Wednesday, May 9, 2012

>How the fiscal deficit slows growth and sparks inflation: Four transmission channels (Reasons for India’s structural weakness)

Structurally higher inflation due to governmental policies
The larger fiscal deficit has fuelled inflationary pressures by widening the consumption-investment gap. Subsidized oil prices and an expansion in inclusive growth schemes (without augmenting investment) increased consumption demand to unsustainably high levels. Since the RBI responded to these demand-side inflationary pressures by tightening rates, the burden of adjustment has fallen disproportionately on investments, and more so on private investment, which is more efficient than public investment but is being crowded out by the large fiscal deficit.

In the face of rising demand and limited production, a higher minimum support price (MSP) of food crops has fuelled food inflation. Demand is increasing faster now than during 2003-07 because the middle class is approaching the income threshold, at which demand for consumer durables and higher-protein food takes off. Since nearly half of the consumer basket is comprised of food prices, this has led to an unmooring of inflation expectations. Also, the rural employment guarantee scheme, where wage hikes are linked to CPI inflation, has set a floor on rural wages and exacerbated labour shortages. In the end, this has reinforced the wage-price spiral.

Not surprisingly, average wholesale price index (WPI) inflation has increased from close to 5% during the decade prior to 2008 to 7.0-7.5% post-2008 (Figure 7), with the majority of the increase due to higher food prices (Figure 8).

In the medium term, absent an increase in investment, we doubt that WPI inflation will fall sustainably below 6%. India‟s capital stock-to-GDP ratio at 1.79 in 2010, is one of the lowest in Asia (Figure 9). Plotting capital stock-to-GDP ratios against average CPI inflation rates for 2006-10 reveals that these two variables are negatively correlated, suggesting that persistently high inflation in India appears to be well-explained by the low investment rate

Falling investment capacity
Manufacturing investment, which was the main driver of capex during 2003-07 (Figure 11), has been crowded out by the rising cost of borrowing. Infrastructure investment has been held up due to a policy logjam in acquiring land and obtaining environmental clearances. Lower investment has also hurt productivity, due to the slower adoption of new technologies. As a result, investment has fallen from a peak of 38.1% of GDP in FY08 to 35.1% in FY11 (Figure 12).

The government has flip-flopped on policies and been noncommittal on reforms. For instance, the decision in November 2011 to allow Foreign direct investment (FDI) in multi-brand retail was reversed days after being implemented. The government is also retroactively looking at taxing cross-border deals and bringing in new general anti-tax-avoidance measures, which have increased investors‟ uncertainty over the taxation regime. Despite deregulating petrol prices, oil-marketing companies have not been allowed to raise petrol prices. All of this has hurt investor sentiment and diminished the pipeline of investment projects.

The savings rate has fallen due to high inflation
A rising savings rate had been one of the foundations of India‟s expanding potential growth rate. It has made investment financing sustainable due to an ample availability of domestic funding and reduced dependence on foreign capital. This cushion has slowly eroded. The gross domestic savings rate has fallen from 36.8% of GDP in FY08 to 32.3% in FY11 (Figure 13). While the rise in the central government‟s fiscal deficit has reduced public savings, private corporate savings have also fallen due to a higher cost of production.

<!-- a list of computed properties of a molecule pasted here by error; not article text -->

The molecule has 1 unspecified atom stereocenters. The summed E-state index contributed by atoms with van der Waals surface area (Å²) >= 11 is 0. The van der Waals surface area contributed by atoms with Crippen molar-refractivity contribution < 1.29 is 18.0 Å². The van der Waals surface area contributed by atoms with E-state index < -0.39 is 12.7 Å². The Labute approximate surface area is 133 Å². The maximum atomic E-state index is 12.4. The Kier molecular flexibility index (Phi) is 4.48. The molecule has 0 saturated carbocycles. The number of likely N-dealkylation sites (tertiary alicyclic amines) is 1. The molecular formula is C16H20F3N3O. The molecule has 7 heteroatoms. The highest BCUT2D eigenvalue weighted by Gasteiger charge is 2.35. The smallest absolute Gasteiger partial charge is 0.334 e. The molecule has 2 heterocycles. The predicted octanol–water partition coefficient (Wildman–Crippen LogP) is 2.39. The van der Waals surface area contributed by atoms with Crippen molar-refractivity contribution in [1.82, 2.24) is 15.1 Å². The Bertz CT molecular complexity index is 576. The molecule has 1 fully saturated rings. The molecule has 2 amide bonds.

Overall, household saving has remained broadly unchanged, but its composition has physical savings trending up and financial savings falling, due to high inflation (Figure 14). Households have moved into physical assets as a hedge against inflation and trimmed their financial assets as the real rate of return has fallen. This shift in the composition of household saving (away from financial assets) does not bode well for sustaining growth, since it reduces the funds available to finance investment and blocks savings into non-productive assets such as gold.

A lower savings rate widens the current account deficit
India‟s current account deficit deteriorated because imports remained relatively robust while export growth slowed during the global slowdown. In our view, import demand was fuelled by four factors: 1) strong consumption demand was boosted by consumption-biased fiscal policies; 2) high inflation led to demand for gold imports4; 3) inelastic oil demand due to subsidized fuel prices (Figure 15); and 4) higher coal imports caused by delays in domestic production from slow environmental clearances (Figure 15). The national income identity suggests that a wider current account deficit reflects gross domestic saving falling much more than investment.

The need to finance a rising current account deficit has increased the economy‟s dependence on capital inflows (Figure 17). The basic balance of payments (BoP) deficit, defined as the current account plus net FDI inflows, has widened to levels last seen during the 1991 BoP crisis (Figure 18). While FX reserves provide a buffer against sudden capital outflows, their use is limited. First, domestic liquidity is already tight and USD sales by the RBI would lead to further INR liquidity shortages, which would need to be countered via open market operations and/or cash reserve ratio cuts. Second, as the RBI uses its FX reserves to defend INR, its medium-term FX vulnerability would increase as the reserve ratio worsens.

To read report in detail: FISCAL DEFICIT